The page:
Japan may be famous for its super fast shinkansen trains and hyper-efficient metro systems, but outside of the big cities public transport can be infrequent. If you plan to visit some of the more remote areas of the country, hiring a car can be a good idea.
Hire car offices can be found at most airports and stations; some might even be able to bring a car to your hotel. Car hire is a generally fair value, especially if there are several of you traveling together. Petrol stations are normally full service so an attendant will fill up your car for you. It might be handy to get the car hire company to write a card showing the type of fuel needed, how much you want (“mantan” means full tank) and how you will pay (cash or card) if you are not confident speaking Japanese to the attendant.
Like the UK, Japan drives on the left, with the driver seated on the right of the car. You need to be 18 to drive and hold an international driving licence (apply in your home country before traveling to Japan). Do not drive after even one drink – driving with any trace of alcohol in your body in illegal.
The fastest roads around Japan are often toll roads: beware of the ETC exit lanes as these toll lanes require a sensor to be fitted to your car to exit the motorway. Instead look out for the manned exit lanes where you can pay cash. Expressways are the quickest way about but the free roads are usually more scenic and better for visiting more out of the way areas. Road conditions are excellent and driving in Japan is very safe. Japanese drivers are generally polite and courteous, but be careful at junctions as a small number of drivers may ignore red lights.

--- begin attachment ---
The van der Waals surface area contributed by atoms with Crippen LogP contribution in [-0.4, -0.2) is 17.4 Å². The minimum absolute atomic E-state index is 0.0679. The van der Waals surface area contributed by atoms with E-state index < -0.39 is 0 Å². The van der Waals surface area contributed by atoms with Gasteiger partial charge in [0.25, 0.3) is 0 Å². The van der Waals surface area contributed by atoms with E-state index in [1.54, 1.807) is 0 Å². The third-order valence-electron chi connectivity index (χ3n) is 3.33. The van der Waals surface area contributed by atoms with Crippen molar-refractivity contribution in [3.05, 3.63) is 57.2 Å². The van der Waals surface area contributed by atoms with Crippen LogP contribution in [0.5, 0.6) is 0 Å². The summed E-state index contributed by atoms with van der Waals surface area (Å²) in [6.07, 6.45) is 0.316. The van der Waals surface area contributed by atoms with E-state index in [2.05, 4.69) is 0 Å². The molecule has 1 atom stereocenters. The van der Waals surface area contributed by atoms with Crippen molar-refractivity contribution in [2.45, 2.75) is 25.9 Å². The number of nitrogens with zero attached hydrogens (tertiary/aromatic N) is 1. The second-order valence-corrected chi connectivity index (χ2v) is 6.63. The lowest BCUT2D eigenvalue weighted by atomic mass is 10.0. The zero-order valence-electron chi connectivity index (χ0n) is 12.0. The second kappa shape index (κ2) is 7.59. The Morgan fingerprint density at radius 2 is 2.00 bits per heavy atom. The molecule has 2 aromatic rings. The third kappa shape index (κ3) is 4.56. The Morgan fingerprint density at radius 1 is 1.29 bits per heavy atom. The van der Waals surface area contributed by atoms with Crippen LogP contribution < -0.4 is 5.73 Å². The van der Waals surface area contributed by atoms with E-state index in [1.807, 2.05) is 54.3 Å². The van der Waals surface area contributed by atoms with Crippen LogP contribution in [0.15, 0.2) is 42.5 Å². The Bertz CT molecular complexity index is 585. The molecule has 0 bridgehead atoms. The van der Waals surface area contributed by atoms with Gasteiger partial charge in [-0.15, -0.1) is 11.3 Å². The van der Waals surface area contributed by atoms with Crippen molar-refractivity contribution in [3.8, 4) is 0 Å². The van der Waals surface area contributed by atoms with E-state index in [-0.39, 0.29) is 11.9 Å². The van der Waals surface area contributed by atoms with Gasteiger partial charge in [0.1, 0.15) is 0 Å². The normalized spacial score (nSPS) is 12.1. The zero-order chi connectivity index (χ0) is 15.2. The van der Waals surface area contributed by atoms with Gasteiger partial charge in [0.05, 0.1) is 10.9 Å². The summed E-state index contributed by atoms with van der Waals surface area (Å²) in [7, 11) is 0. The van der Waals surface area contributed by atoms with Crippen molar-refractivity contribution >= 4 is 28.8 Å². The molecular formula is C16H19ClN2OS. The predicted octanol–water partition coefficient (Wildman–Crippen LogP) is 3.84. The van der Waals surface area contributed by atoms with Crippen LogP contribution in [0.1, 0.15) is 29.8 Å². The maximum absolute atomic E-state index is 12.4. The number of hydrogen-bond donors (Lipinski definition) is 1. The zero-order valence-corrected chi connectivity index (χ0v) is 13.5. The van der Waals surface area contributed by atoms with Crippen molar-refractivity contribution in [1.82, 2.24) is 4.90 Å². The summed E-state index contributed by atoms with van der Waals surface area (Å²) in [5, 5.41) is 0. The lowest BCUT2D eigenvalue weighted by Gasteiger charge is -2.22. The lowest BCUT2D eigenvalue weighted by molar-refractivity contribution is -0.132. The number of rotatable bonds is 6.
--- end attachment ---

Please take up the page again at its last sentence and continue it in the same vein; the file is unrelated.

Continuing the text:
On the expressways, speed limits are 100kmph maximum, with 40kmph being the norm for urban areas. Street signs are mostly self-explanatory, with directions usually written in English as well as Japanese. In urban areas, traffic can be horrendous and side streets impassable to larger vehicles, so don’t bother hiring a car for urban travel. If you plan to travel to a remote area, English signs may be infrequent so it might be worth hiring an English sat nav system or buying a good quality road atlas. Mountain roads close in the winter due to snow so check with the local tourist information centre before heading out.
For more in-depth information about driving in Japan, visit a JAF office and pick up a copy of ‘Rules of the Road’.